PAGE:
Friday, December 16, 2011
Winter Project: Sprinkler Spacing - #17
As we all know by now, the biggest component of our success in having good summer playing conditions lies with the irrigation system. This property is challenging to start with: lots of elevation change, shade, rolls, hills, bumps, swales, clay soils, etc. And in the summer the number one thing grass needs to survive and be healthy is water. If our irrigation system doesn't put the water exactly where it's needed, in the most efficient manner possible, we have to make up for it by watering by hand. And let me tell you, 80 acres is alot of grass for two guys (our dedicated irrigators) to water by hand...daily. So we rely heavily on our irrigation system to do the bulk of the job for us during our nighttime irrigation cycles.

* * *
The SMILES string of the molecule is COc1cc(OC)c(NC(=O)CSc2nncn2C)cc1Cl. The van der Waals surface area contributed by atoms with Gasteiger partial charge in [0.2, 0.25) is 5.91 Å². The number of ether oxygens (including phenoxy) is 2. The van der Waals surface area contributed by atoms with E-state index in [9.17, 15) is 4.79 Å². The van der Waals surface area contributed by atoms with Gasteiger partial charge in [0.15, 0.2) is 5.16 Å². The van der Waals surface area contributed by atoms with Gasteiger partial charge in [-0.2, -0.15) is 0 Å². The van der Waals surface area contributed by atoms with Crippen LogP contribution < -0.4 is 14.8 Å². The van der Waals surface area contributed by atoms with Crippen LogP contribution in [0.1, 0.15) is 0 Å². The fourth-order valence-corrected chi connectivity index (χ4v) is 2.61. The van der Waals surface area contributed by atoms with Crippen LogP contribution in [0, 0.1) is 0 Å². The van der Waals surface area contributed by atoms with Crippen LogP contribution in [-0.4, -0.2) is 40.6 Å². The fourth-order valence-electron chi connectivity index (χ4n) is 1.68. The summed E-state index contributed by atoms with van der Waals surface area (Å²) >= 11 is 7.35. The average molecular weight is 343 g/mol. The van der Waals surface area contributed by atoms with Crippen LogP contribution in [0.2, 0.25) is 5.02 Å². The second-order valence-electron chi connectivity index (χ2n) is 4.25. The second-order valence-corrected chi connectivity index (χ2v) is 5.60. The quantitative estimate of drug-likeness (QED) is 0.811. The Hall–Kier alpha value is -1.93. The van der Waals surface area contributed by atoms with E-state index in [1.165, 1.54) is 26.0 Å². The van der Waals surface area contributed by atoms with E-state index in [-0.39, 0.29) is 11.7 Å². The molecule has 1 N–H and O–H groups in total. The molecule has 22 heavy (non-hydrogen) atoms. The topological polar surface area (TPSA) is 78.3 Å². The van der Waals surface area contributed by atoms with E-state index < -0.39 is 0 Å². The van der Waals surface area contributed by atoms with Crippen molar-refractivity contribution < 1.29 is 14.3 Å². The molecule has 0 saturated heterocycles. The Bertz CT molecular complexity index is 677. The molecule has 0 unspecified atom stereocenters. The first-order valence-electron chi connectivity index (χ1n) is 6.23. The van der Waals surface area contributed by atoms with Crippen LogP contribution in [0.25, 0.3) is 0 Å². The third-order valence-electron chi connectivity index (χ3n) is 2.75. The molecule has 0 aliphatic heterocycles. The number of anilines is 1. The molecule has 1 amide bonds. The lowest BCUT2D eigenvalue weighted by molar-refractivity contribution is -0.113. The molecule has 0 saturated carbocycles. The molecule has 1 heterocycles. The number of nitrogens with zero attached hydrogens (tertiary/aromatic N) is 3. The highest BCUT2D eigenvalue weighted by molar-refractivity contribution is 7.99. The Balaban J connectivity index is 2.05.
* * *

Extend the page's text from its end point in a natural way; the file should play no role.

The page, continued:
This past winter we focused on the functionality of the irrigation system: making sure it all works. We took inventory and fixed any leaks, or misadjustments in the arc of the sprinkler, a few nozzling and drive change outs, unburied sprinklers that were lost, raised and levelled many that had been knocked around. We made sure every sprinkler turned on, popped up, rotated properly, and turned off when we wanted it to. Everything now works and works properly.
While doing all this, we were also able to get the whole system GPS mapped, so we have an accurate record of where every component of the irrigation system is. The map also serves as a important tool in other ways: we can use a digital version of it to turn on sprinklers from a computer, iPhone or iPad and we use it during projects to make sure we don't trench through pipes or wires. Yet one critical example of the benefit of precise GPS mapping showed up right away: how poor our sprinkler spacing is in many areas.
Good sprinkler spacing should look like this: